The Bukowski Agency - Left Hook

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ABOUT GEORGE BOWERING

George Bowering (Photo: Danielle Schaub)
(Photo: Danielle Schaub)

George Bowering is a major figure in Canadian literature, and has written over forty books. He has won the Governor General's Award twice: once in 1969 for poetry, for the books Rocky Mountain Foot and The Gangs of Kosmos; and again in 1980 for fiction, for Burning Water. In 2003, he was appointed Canada's first Poet Laureate.

Left Hook
A Sideways Look at Canadian Writing

by George Bowering

IN THIS COLLECTION OF INCISIVE, COGENT ESSAYS, GEORGE BOWERING EXPLORES THE VARIED AND OFTEN MISUNDERSTOOD LANDSCAPE OF CANADIAN LITERATURE AND CULTURE

Left Hook coverOffering close readings of the works of a wide array of writers — Michael Ondaatje, Robert Kroetsch, Ethel Wilson, Milton Acorn, Daphne Marlatt, bpNichol and many more — Bowering considers what it means to be a Canadian writer, and a Canadian reader. Throughout, he considers the themes, preoccupations and hooks that abide in our national literature. And amid explorations of Sheila Watson's Double Hook and Margaret Atwood's sharp lines of poetry — "like a hook into an eye" — Bowering manages to land a few punches of his own.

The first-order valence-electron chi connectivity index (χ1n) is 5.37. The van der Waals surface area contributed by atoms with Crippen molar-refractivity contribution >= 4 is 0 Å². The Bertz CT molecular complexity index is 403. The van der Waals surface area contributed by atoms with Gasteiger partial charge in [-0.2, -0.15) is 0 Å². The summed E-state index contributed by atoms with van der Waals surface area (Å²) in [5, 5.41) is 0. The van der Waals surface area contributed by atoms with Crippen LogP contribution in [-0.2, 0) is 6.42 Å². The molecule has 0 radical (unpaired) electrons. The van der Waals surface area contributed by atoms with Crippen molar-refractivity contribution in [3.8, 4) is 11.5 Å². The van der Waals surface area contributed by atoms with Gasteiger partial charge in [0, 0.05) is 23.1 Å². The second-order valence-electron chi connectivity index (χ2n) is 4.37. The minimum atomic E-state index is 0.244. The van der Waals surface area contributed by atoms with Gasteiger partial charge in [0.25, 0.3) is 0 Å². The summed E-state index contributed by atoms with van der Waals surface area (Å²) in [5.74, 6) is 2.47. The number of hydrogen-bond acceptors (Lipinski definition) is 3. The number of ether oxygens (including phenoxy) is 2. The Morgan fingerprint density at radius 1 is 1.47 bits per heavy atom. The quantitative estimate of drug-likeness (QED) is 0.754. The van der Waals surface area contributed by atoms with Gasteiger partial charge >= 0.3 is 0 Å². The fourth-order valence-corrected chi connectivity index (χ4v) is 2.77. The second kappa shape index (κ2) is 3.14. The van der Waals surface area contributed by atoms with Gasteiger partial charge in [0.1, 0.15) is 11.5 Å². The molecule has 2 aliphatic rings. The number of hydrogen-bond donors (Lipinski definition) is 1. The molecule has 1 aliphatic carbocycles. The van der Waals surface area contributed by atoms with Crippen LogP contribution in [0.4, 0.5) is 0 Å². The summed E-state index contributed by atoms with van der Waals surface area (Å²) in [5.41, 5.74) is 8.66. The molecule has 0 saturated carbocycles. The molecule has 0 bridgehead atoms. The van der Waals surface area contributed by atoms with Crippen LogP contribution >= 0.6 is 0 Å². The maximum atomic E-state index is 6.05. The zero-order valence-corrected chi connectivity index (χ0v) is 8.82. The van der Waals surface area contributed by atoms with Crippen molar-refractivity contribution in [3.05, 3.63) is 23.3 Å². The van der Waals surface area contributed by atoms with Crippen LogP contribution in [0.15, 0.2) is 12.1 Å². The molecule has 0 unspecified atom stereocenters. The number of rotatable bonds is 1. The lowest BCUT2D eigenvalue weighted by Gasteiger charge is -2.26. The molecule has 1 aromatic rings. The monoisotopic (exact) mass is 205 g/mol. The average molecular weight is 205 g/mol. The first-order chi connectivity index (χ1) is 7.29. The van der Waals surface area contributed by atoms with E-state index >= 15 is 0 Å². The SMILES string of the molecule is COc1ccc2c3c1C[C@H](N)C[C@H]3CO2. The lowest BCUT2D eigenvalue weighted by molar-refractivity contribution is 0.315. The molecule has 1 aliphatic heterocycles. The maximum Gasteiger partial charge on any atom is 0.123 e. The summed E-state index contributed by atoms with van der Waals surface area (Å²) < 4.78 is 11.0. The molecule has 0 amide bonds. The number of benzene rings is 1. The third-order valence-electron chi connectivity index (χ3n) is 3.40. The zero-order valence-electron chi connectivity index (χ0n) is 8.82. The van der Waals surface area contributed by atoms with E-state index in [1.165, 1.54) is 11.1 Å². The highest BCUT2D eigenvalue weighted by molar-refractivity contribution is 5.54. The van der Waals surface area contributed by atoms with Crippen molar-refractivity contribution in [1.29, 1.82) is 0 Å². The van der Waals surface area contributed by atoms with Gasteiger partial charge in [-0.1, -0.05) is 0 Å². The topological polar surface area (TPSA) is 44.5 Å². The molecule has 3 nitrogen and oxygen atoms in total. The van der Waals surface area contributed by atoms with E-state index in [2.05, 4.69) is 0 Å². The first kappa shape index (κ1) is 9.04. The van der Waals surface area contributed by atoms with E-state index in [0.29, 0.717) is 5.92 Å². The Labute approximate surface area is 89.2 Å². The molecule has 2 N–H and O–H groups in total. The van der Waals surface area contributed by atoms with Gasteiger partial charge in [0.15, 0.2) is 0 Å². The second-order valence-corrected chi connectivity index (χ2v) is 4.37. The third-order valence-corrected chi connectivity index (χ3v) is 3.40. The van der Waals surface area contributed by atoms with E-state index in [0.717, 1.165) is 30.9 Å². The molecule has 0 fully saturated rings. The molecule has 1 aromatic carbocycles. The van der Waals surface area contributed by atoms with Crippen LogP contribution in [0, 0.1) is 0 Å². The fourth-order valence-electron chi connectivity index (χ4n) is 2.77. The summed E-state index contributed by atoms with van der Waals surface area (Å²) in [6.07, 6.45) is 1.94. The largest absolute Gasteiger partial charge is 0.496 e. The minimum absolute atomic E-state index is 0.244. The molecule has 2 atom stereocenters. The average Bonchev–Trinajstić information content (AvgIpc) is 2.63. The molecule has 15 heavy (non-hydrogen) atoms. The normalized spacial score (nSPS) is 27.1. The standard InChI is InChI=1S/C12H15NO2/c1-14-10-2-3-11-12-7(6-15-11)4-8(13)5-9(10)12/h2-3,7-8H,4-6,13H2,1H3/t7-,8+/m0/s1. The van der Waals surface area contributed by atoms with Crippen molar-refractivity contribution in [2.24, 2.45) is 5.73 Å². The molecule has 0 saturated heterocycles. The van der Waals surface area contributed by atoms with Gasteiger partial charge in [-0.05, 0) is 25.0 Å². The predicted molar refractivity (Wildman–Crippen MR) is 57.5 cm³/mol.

In Left Hook Bowering throws assumptions about national identity into the ring with modernism and postmodernism, regionalism and anti-centrism. Along the way he makes delightful digressions about his personal experiences — growing up in B.C.'s Okanagan Valley playing baseball and reading dime novels; his attraction/repulsion to American culture; discovering poetry as a young man; his first encounter with Al Purdy's teeth-staining homemade wine. Above all, he tells us — with infectious enthusiasm — about the books and writers he loves.

Always engaging, Bowering is the ultimate literary conversationalist — informed and intimate, intelligent and irreverent.

PRAISE FOR LEFT HOOK

“A collection that is open and honest about the nitty-gritty of language, the predicaments of Canadian culture, the job description of a writer, but, most fundamentally, about the dazzling intersections of thought and text.”  — FRED WAH

 

 

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